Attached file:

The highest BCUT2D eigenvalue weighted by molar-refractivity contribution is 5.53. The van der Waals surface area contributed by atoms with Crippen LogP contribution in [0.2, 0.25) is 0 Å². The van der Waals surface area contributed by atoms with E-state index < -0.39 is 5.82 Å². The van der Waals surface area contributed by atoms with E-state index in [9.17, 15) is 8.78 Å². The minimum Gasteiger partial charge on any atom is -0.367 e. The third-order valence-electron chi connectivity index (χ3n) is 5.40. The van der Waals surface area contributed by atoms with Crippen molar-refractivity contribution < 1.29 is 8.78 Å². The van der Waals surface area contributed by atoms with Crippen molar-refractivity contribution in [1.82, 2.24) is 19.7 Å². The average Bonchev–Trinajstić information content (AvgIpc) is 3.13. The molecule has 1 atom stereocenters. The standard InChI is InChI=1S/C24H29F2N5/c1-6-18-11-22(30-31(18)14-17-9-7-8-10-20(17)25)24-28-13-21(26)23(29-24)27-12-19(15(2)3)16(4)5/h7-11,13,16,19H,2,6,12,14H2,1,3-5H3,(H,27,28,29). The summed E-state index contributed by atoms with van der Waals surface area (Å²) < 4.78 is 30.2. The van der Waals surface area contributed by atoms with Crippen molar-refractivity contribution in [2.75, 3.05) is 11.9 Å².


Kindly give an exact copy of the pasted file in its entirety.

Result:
The highest BCUT2D eigenvalue weighted by molar-refractivity contribution is 5.53. The van der Waals surface area contributed by atoms with Crippen LogP contribution in [0.2, 0.25) is 0 Å². The van der Waals surface area contributed by atoms with E-state index < -0.39 is 5.82 Å². The van der Waals surface area contributed by atoms with E-state index in [9.17, 15) is 8.78 Å². The minimum Gasteiger partial charge on any atom is -0.367 e. The third-order valence-electron chi connectivity index (χ3n) is 5.40. The van der Waals surface area contributed by atoms with Crippen molar-refractivity contribution < 1.29 is 8.78 Å². The van der Waals surface area contributed by atoms with Crippen molar-refractivity contribution in [1.82, 2.24) is 19.7 Å². The average Bonchev–Trinajstić information content (AvgIpc) is 3.13. The molecule has 1 atom stereocenters. The standard InChI is InChI=1S/C24H29F2N5/c1-6-18-11-22(30-31(18)14-17-9-7-8-10-20(17)25)24-28-13-21(26)23(29-24)27-12-19(15(2)3)16(4)5/h7-11,13,16,19H,2,6,12,14H2,1,3-5H3,(H,27,28,29). The summed E-state index contributed by atoms with van der Waals surface area (Å²) < 4.78 is 30.2. The van der Waals surface area contributed by atoms with Crippen molar-refractivity contribution in [2.75, 3.05) is 11.9 Å².